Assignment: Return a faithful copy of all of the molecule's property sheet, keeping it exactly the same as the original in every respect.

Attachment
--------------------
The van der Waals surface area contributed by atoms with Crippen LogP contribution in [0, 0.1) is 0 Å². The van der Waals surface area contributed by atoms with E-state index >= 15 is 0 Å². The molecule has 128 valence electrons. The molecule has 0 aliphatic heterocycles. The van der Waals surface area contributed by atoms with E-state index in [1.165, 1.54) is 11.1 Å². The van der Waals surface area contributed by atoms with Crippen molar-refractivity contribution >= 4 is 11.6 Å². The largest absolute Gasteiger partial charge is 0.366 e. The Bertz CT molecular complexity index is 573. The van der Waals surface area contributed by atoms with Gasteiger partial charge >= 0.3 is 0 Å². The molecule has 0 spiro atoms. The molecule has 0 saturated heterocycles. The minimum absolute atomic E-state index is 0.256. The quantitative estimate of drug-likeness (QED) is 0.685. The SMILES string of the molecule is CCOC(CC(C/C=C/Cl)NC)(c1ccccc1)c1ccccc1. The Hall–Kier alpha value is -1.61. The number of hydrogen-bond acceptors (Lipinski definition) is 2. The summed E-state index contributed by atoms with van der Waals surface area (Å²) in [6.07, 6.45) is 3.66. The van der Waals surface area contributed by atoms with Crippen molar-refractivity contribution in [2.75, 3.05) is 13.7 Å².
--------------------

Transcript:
The van der Waals surface area contributed by atoms with Crippen LogP contribution in [0, 0.1) is 0 Å². The van der Waals surface area contributed by atoms with E-state index >= 15 is 0 Å². The molecule has 128 valence electrons. The molecule has 0 aliphatic heterocycles. The van der Waals surface area contributed by atoms with E-state index in [1.165, 1.54) is 11.1 Å². The van der Waals surface area contributed by atoms with Crippen molar-refractivity contribution >= 4 is 11.6 Å². The largest absolute Gasteiger partial charge is 0.366 e. The Bertz CT molecular complexity index is 573. The van der Waals surface area contributed by atoms with Gasteiger partial charge >= 0.3 is 0 Å². The molecule has 0 spiro atoms. The molecule has 0 saturated heterocycles. The minimum absolute atomic E-state index is 0.256. The quantitative estimate of drug-likeness (QED) is 0.685. The SMILES string of the molecule is CCOC(CC(C/C=C/Cl)NC)(c1ccccc1)c1ccccc1. The Hall–Kier alpha value is -1.61. The number of hydrogen-bond acceptors (Lipinski definition) is 2. The summed E-state index contributed by atoms with van der Waals surface area (Å²) in [6.07, 6.45) is 3.66. The van der Waals surface area contributed by atoms with Crippen molar-refractivity contribution in [2.75, 3.05) is 13.7 Å².